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The Cyprus dispute is a noteworthy problem that must be resolved in 2017.
Cyprus has been divided since 1974 when Turkey invaded the north side of the island. To this day, the northern third of Cyprus is occupied by the Turkish military and is under the administration of the self-declared ‘Turkish Republic of Northern Cyprus’, which is recognized as a sovereign state solely by Turkey.
The rest of the island is internationally recognized as a country called the Republic of Cyprus (inhabited by Greek Cypriots). Between the two, a buffer zone is maintained by the United Nations to avoid any further tensions.
The Cyprus dispute is of particular importance, as its international complications stretch far beyond the boundaries of the island of Cyprus itself, and involve the guarantor powers under the Zurich and London agreement (Greece, Turkey, and the United Kingdom), the UN and the EU. The dispute is also the main source of conflict between Greece and Turkey, bringing the two countries close to war in the past. The Cypriot issue is also a critical point for Turkey’s attempt to join the EU.
A reunification would provide a rare good news story for a Europe that has grown accustomed to bad news, with events like terrorist attacks, political tensions, and the refugee crisis.
Despite the considerable obstacles, the reunification is closest than ever.
Lately, there have been extensive discussions for a reunification, aiming at the creation of a federation of two states, one Greek-speaking, and the other Turkish-speaking. However, there are major obstacles that the two negotiating sides have to face.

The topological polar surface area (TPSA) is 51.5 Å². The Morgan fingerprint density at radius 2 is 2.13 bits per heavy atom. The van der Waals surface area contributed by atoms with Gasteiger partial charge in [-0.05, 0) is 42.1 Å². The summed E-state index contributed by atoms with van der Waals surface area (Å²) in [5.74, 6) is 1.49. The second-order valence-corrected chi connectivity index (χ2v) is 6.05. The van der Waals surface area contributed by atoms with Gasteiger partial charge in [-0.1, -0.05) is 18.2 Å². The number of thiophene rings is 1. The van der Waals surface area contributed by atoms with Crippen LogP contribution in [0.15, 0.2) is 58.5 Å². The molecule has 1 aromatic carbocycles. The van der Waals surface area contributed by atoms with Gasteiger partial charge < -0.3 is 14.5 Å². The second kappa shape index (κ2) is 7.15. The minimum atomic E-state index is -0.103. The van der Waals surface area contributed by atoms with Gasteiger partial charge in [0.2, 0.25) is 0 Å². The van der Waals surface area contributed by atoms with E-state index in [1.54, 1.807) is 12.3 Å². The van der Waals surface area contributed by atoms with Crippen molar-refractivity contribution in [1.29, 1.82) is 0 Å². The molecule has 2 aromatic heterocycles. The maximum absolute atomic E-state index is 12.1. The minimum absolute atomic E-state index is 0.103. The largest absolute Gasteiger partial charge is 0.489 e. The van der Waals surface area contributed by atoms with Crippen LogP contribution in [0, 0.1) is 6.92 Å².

- Security is the first: currently, there are 30,000 Turkish troops in the north, which are undesired by Greek Cypriots. Turkish Prime Minister, Tayyip Erdogan, has recently stated that he is not willing to remove his forces unless all of the Greek soldiers abandon the island as well.
- Another issue is whether Greek Cypriots forced to leave the northern part of the island should be allowed to return to their old homes, and vice versa with Turkish Cypriots. This problem could be addressed through a combination of land swaps and financial compensation.
If the two sides agree on the terms, then two separate referendums will be held, one for the Greek Cypriots and the other for the Turkish Cypriots. The same thing had happened in 2004; however back then, the terms were unfavorable for Greek-Cypriots, leading them to vote against the reunification. This should not be repeated this time. The two sides must be a bit more lenient with their demands and negotiate until fair terms are decided upon, and the issues that might hinder the reunification are resolved. This is the moment for Cyprus to leave aside its past and unite as a single country.
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